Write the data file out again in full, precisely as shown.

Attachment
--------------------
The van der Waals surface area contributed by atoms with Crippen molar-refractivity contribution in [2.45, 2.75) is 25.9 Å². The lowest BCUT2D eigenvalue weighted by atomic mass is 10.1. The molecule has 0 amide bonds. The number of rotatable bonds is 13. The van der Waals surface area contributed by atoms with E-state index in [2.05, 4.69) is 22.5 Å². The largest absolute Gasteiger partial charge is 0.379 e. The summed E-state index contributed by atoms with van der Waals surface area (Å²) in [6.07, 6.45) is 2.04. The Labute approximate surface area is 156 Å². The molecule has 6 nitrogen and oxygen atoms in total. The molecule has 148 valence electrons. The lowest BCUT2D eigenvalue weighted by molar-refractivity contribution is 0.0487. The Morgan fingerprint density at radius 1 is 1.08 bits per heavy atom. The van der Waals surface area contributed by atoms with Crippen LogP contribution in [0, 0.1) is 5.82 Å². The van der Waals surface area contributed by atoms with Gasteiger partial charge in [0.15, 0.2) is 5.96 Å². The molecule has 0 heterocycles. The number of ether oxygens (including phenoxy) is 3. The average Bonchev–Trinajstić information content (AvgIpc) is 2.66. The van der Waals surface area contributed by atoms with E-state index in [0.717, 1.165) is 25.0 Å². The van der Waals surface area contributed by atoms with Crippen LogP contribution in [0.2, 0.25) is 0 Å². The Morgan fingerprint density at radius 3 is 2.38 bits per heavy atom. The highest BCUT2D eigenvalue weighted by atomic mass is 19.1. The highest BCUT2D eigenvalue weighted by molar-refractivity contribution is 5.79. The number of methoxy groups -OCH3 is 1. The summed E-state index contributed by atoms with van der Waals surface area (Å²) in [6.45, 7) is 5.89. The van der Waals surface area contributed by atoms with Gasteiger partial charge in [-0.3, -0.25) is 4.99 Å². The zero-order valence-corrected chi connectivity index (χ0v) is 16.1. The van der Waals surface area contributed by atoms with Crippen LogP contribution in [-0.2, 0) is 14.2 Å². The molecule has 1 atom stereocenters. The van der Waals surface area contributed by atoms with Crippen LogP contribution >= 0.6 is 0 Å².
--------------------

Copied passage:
The van der Waals surface area contributed by atoms with Crippen molar-refractivity contribution in [2.45, 2.75) is 25.9 Å². The lowest BCUT2D eigenvalue weighted by atomic mass is 10.1. The molecule has 0 amide bonds. The number of rotatable bonds is 13. The van der Waals surface area contributed by atoms with E-state index in [2.05, 4.69) is 22.5 Å². The largest absolute Gasteiger partial charge is 0.379 e. The summed E-state index contributed by atoms with van der Waals surface area (Å²) in [6.07, 6.45) is 2.04. The Labute approximate surface area is 156 Å². The molecule has 6 nitrogen and oxygen atoms in total. The molecule has 148 valence electrons. The lowest BCUT2D eigenvalue weighted by molar-refractivity contribution is 0.0487. The Morgan fingerprint density at radius 1 is 1.08 bits per heavy atom. The van der Waals surface area contributed by atoms with Crippen LogP contribution in [0, 0.1) is 5.82 Å². The van der Waals surface area contributed by atoms with Gasteiger partial charge in [0.15, 0.2) is 5.96 Å². The molecule has 0 heterocycles. The number of ether oxygens (including phenoxy) is 3. The average Bonchev–Trinajstić information content (AvgIpc) is 2.66. The van der Waals surface area contributed by atoms with E-state index in [0.717, 1.165) is 25.0 Å². The van der Waals surface area contributed by atoms with Crippen LogP contribution in [0.2, 0.25) is 0 Å². The Morgan fingerprint density at radius 3 is 2.38 bits per heavy atom. The highest BCUT2D eigenvalue weighted by atomic mass is 19.1. The highest BCUT2D eigenvalue weighted by molar-refractivity contribution is 5.79. The number of methoxy groups -OCH3 is 1. The summed E-state index contributed by atoms with van der Waals surface area (Å²) in [6.45, 7) is 5.89. The van der Waals surface area contributed by atoms with Gasteiger partial charge in [-0.3, -0.25) is 4.99 Å². The zero-order valence-corrected chi connectivity index (χ0v) is 16.1. The van der Waals surface area contributed by atoms with Crippen LogP contribution in [-0.2, 0) is 14.2 Å². The molecule has 1 atom stereocenters. The van der Waals surface area contributed by atoms with Crippen LogP contribution >= 0.6 is 0 Å².